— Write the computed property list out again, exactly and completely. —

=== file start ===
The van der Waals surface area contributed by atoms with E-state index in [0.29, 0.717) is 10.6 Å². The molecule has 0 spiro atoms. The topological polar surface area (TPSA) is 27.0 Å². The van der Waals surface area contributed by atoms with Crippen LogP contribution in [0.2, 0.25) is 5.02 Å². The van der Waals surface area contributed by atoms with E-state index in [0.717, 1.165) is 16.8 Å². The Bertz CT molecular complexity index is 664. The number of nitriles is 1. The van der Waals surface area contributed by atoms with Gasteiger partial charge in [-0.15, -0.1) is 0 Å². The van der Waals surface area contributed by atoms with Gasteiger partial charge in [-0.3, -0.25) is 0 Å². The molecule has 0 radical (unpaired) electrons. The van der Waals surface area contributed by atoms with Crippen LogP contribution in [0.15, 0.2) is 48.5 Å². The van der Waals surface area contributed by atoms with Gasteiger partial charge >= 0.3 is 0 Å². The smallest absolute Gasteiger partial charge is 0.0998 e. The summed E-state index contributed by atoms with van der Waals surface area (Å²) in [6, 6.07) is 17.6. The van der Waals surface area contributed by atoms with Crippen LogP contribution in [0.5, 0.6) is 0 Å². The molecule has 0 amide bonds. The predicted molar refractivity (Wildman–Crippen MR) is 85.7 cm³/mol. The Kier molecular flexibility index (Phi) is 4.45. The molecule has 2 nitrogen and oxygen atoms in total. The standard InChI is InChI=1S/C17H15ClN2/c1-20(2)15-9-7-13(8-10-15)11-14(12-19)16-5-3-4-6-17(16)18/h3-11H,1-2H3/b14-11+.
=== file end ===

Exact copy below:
The van der Waals surface area contributed by atoms with E-state index in [0.29, 0.717) is 10.6 Å². The molecule has 0 spiro atoms. The topological polar surface area (TPSA) is 27.0 Å². The van der Waals surface area contributed by atoms with Crippen LogP contribution in [0.2, 0.25) is 5.02 Å². The van der Waals surface area contributed by atoms with E-state index in [0.717, 1.165) is 16.8 Å². The Bertz CT molecular complexity index is 664. The number of nitriles is 1. The van der Waals surface area contributed by atoms with Gasteiger partial charge in [-0.15, -0.1) is 0 Å². The van der Waals surface area contributed by atoms with Gasteiger partial charge in [-0.3, -0.25) is 0 Å². The molecule has 0 radical (unpaired) electrons. The van der Waals surface area contributed by atoms with Crippen LogP contribution in [0.15, 0.2) is 48.5 Å². The van der Waals surface area contributed by atoms with Gasteiger partial charge >= 0.3 is 0 Å². The smallest absolute Gasteiger partial charge is 0.0998 e. The summed E-state index contributed by atoms with van der Waals surface area (Å²) in [6, 6.07) is 17.6. The van der Waals surface area contributed by atoms with Crippen LogP contribution in [0.5, 0.6) is 0 Å². The molecule has 0 amide bonds. The predicted molar refractivity (Wildman–Crippen MR) is 85.7 cm³/mol. The Kier molecular flexibility index (Phi) is 4.45. The molecule has 2 nitrogen and oxygen atoms in total. The standard InChI is InChI=1S/C17H15ClN2/c1-20(2)15-9-7-13(8-10-15)11-14(12-19)16-5-3-4-6-17(16)18/h3-11H,1-2H3/b14-11+.